Library of the World's Best Literature, Ancient and Modern, Volume 17

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Charles Dudley Warner
International Society, 1896 - Literature

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Page 6865 - Her soldier, closing with the foe, Gives for thy sake a deadlier blow; His plighted maiden, when she fears For him, the Joy of her young years, Thinks of thy fate and checks her tears. And she, the mother of thy boys. Though in her eye and faded cheek Is read the grief she will not speak, The memory of her buried Joys, And even she who gave thee birth, Will by their pilgrim-circled hearth Talk of thy doom without a sigh: For thou art freedom's now and fame's, One of the few, the immortal names, That...
Page 6994 - Which is why I remark, And my language is plain, That for ways that are dark, And for tricks that are vain, The heathen Chinee is peculiar — Which the same I am free to maintain.
Page 6830 - But now they desire a better country, that is, an heavenly: wherefore God is not ashamed to be called their God: for he hath prepared for them a city.
Page 6992 - Now I hold it is not decent for a scientific gent To say another is an ass— at least, to all intent; Nor should the individual who happens to be meant Reply by heaving rocks at him, to any great extent.
Page 6995 - And the points that he made, Were quite frightful to see, Till at last he put down a right bower, Which the same Nye had dealt unto me. Then I looked up at Nye, And he gazed upon me; And he rose with a sigh, And said, 'Can this be? We are ruined by Chinese cheap labor,' And he went for that heathen Chinee.
Page 6997 - twas boyish fancy—for the reader Was youngest of them all— But, as he read, from clustering pine and cedar A silence seemed to fall: The fir-trees, gathering closer in the shadows, Listened in every spray, While the whole camp, with "Nell" on English meadows Wandered and lost their way.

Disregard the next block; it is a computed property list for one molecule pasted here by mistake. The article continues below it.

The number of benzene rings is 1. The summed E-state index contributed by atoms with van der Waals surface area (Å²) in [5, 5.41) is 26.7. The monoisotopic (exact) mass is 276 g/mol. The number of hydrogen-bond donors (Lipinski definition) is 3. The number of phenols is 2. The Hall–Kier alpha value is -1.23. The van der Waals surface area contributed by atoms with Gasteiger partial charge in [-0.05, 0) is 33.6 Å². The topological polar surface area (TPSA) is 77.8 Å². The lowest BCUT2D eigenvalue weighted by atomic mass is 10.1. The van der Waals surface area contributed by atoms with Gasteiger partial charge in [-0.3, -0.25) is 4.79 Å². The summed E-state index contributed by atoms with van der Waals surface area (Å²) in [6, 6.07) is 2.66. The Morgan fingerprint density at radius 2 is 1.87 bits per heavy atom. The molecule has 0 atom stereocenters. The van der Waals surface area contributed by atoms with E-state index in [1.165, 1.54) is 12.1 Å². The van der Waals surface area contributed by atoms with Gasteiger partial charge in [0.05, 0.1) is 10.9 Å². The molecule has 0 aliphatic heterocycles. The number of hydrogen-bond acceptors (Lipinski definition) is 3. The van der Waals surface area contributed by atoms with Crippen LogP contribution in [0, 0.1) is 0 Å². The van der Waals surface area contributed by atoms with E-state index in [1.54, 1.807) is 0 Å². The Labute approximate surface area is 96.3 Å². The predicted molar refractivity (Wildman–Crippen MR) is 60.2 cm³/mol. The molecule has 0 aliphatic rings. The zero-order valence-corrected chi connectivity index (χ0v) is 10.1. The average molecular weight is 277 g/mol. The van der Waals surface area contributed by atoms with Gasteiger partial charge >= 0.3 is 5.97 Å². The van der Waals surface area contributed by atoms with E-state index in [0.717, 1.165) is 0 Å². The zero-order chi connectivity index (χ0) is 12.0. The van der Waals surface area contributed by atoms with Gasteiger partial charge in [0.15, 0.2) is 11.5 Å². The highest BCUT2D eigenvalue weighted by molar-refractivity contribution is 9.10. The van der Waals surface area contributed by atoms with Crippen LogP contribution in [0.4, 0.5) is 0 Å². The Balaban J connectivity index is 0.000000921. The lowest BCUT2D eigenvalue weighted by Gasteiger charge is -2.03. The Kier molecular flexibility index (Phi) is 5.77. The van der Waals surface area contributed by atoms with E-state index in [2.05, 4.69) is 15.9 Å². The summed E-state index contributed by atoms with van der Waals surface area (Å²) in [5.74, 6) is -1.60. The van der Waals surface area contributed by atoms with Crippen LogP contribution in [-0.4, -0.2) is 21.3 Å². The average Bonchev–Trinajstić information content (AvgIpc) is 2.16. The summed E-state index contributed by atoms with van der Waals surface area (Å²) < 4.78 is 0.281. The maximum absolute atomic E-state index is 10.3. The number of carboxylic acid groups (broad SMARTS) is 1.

Page 6697 - Sitting by a river's side, Where a silent stream did glide, Muse I did of many things, That the mind in quiet brings. I 'gan think how some men deem Gold their god ; and some esteem Honour is the chief content, That to man in life is lent. And some others do contend, Quiet none, like to a friend. Others hold, there is no wealth Compared to a perfect health. Some man's mind in quiet stands, When he is lord of many lands : But I did sigh, and said all this...
Page 6997 - ABOVE the pines the moon was slowly drifting, The river sang below ; The dim Sierras, far beyond, uplifting Their minarets of snow. The roaring camp-fire, with rude humour, painted The ruddy tints of health On haggard face and form that drooped and fainted In the fierce race for wealth ; Till one arose, and from his pack's scant treasure A hoarded volume drew, And cards were dropped from hands of listless leisure To hear the tale anew. And then, while round them...
Page 6862 - The trophies of a conqueror ; In dreams his song of triumph heard ; Then wore his monarch's signet ring: Then pressed that monarch's throne — a king ; As wild his thoughts, and gay of wing, '° As Eden's garden bird.
Page 6863 - And heard, with voice as trumpet loud, Bozzaris cheer his band: "Strike ! till the last armed foe expires ! Strike ! for your altars and your fires ! Strike ! for the green graves of your sires ; God, and your native land...

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